September 8, 2021 at 8:05 am #2244PSKeymaster
DR. BRYAN ARDIS, DR. REINER FUELLMICH & DR. WOLFGANG WODARG – DEPOPULATION BY ANY MEANS!
Antiviral Drugs That Are Approved or Under Evaluation for the Treatment of COVID-19
Last Updated: July 8, 2021
See Therapeutic Management of Hospitalized Adults with COVID-19 for recommendations on using remdesivir with or without dexamethasone.
Last Updated: April 21, 2021
Remdesivir is an intravenous nucleotide prodrug of an adenosine analog. Remdesivir binds to the viral RNA-dependent RNA polymerase and inhibits viral replication through premature termination of RNA transcription. It has demonstrated in vitro activity against SARS-CoV-2.1 In a rhesus macaque model of SARS-CoV-2 infection, remdesivir treatment was initiated soon after inoculation; the remdesivir-treated animals had lower virus levels in the lungs and less lung damage than the control animals.2
Remdesivir is approved by the Food and Drug Administration (FDA) for the treatment of COVID-19 in hospitalized adult and pediatric patients (aged ≥12 years and weighing ≥40 kg). It is also available through an FDA Emergency Use Authorization (EUA) for the treatment of COVID-19 in hospitalized pediatric patients weighing 3.5 kg to <40 kg or aged <12 years and weighing ≥3.5 kg. Remdesivir should be administered in a hospital or a health care setting that can provide a similar level of care to an inpatient hospital.
Remdesivir has been studied in several clinical trials for the treatment of COVID-19. The recommendations from the COVID-19 Treatment Guidelines Panel (the Panel) are based on the results of these studies. See Table 2a for more information.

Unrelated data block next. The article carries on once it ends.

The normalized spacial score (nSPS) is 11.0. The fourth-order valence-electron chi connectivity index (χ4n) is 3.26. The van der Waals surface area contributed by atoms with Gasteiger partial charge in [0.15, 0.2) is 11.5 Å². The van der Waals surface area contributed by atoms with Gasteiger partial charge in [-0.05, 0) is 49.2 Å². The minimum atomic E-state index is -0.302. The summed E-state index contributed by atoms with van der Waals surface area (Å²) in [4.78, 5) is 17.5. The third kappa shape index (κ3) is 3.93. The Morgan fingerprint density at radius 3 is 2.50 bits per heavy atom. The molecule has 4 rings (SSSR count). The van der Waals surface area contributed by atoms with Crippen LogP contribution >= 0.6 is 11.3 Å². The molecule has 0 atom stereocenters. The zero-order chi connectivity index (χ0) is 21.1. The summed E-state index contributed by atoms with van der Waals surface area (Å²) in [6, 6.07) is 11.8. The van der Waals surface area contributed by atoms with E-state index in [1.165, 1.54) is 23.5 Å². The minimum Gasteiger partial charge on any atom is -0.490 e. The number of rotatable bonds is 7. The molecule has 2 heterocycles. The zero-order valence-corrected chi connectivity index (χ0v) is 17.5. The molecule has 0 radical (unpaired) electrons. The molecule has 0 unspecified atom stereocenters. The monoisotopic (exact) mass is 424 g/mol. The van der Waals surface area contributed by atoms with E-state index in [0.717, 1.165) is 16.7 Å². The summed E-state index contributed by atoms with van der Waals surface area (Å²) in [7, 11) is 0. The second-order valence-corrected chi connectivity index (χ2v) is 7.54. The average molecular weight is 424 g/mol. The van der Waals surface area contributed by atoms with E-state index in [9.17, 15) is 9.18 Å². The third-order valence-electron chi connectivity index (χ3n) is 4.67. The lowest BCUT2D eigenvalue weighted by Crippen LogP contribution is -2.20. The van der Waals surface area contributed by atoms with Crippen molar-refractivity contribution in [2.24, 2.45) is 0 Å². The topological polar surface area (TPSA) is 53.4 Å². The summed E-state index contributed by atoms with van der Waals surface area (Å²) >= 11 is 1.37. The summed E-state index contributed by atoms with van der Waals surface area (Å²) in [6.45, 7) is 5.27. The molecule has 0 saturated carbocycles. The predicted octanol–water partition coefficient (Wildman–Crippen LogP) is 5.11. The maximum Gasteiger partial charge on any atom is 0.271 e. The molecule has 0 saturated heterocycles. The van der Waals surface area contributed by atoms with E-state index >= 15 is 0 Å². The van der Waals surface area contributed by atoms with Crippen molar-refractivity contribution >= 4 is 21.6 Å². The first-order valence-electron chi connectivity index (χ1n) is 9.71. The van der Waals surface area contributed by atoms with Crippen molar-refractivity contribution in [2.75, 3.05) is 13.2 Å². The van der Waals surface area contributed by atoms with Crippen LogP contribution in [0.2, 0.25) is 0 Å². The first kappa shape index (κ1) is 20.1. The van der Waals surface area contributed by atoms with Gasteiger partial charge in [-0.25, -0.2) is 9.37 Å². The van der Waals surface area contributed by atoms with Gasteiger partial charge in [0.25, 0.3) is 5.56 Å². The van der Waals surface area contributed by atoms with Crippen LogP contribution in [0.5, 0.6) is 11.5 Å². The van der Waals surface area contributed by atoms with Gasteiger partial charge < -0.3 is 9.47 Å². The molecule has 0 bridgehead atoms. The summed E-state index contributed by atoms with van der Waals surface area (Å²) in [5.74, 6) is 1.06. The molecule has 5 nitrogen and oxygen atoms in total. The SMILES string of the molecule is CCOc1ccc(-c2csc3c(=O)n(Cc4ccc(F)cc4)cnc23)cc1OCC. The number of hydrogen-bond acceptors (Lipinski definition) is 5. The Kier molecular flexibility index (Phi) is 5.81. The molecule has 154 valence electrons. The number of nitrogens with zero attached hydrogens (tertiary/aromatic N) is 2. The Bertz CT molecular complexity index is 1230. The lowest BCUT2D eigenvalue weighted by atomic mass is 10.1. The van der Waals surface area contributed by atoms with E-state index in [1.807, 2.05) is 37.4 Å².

The safety and efficacy of combination therapy of remdesivir with corticosteroids have not been rigorously studied in clinical trials; however, there are theoretical reasons that combination therapy may be beneficial in some patients with severe COVID-19. For the Panel’s recommendations on using remdesivir with or without dexamethasone in certain hospitalized patients, see Therapeutic Management of Hospitalized Adults with COVID-19.
Monitoring and Adverse Effects
Remdesivir can cause gastrointestinal symptoms (e.g., nausea), elevated transaminase levels, an increase in prothrombin time (without a change in the international normalized ratio), and hypersensitivity reactions.
Liver function tests and prothrombin time should be obtained in all patients before remdesivir is administered and during treatment as clinically indicated. Remdesivir may need to be discontinued if alanine transaminase (ALT) levels increase to >10 times the upper limit of normal and should be discontinued if an increase in ALT level and signs or symptoms of liver inflammation are observed.
Remdesivir is not recommended for patients with an eGFR <30 mL/min due to lack of data.5 Renal function should be monitored before and during remdesivir treatment as clinically indicated.
Clinical drug-drug interaction studies of remdesivir have not been conducted.
Minimal to no reduction in remdesivir exposure is expected when remdesivir is coadministered with dexamethasone, according to information provided by Gilead Sciences (written communication, July 2020). Chloroquine or hydroxychloroquine may decrease the antiviral activity of remdesivir; coadministration of these drugs is not recommended.
And then on the same website, Ivermectin which has been shown to work for Covid-19 viral infection, the following disinformation is provided.
There is insufficient evidence for the COVID-19 Treatment Guidelines Panel (the Panel) to recommend either for or against the use of ivermectin for the treatment of COVID-19. Results from adequately powered, well-designed, and well-conducted clinical trials are needed to provide more specific, evidence-based guidance on the role of ivermectin in the treatment of COVID-19.
For more information on ivermectin and its use, go here.
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